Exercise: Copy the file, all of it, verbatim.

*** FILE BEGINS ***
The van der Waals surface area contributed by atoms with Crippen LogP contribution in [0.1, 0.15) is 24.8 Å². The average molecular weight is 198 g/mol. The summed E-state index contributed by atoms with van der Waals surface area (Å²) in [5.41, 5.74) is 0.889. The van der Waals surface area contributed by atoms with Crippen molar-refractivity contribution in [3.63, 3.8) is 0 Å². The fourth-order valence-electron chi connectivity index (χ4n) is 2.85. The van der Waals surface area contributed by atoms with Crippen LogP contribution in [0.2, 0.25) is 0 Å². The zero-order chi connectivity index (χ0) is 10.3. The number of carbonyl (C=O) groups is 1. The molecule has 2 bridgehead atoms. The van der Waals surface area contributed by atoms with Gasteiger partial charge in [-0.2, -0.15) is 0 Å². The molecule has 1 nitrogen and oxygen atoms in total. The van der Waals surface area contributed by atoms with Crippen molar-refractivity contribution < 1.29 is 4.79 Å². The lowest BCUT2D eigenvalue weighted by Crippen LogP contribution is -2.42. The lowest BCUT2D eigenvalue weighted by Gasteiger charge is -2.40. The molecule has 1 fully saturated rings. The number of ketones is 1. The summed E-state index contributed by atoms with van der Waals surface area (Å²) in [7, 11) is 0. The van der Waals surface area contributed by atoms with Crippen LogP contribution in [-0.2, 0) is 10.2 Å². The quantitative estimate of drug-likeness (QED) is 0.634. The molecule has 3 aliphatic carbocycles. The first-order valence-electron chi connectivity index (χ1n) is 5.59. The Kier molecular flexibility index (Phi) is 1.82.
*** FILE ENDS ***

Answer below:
The van der Waals surface area contributed by atoms with Crippen LogP contribution in [0.1, 0.15) is 24.8 Å². The average molecular weight is 198 g/mol. The summed E-state index contributed by atoms with van der Waals surface area (Å²) in [5.41, 5.74) is 0.889. The van der Waals surface area contributed by atoms with Crippen molar-refractivity contribution in [3.63, 3.8) is 0 Å². The fourth-order valence-electron chi connectivity index (χ4n) is 2.85. The van der Waals surface area contributed by atoms with Crippen LogP contribution in [0.2, 0.25) is 0 Å². The zero-order chi connectivity index (χ0) is 10.3. The number of carbonyl (C=O) groups is 1. The molecule has 2 bridgehead atoms. The van der Waals surface area contributed by atoms with Gasteiger partial charge in [-0.2, -0.15) is 0 Å². The molecule has 1 nitrogen and oxygen atoms in total. The van der Waals surface area contributed by atoms with Crippen molar-refractivity contribution < 1.29 is 4.79 Å². The lowest BCUT2D eigenvalue weighted by Crippen LogP contribution is -2.42. The lowest BCUT2D eigenvalue weighted by Gasteiger charge is -2.40. The molecule has 1 fully saturated rings. The number of ketones is 1. The summed E-state index contributed by atoms with van der Waals surface area (Å²) in [7, 11) is 0. The van der Waals surface area contributed by atoms with Crippen LogP contribution in [-0.2, 0) is 10.2 Å². The quantitative estimate of drug-likeness (QED) is 0.634. The molecule has 3 aliphatic carbocycles. The first-order valence-electron chi connectivity index (χ1n) is 5.59. The Kier molecular flexibility index (Phi) is 1.82.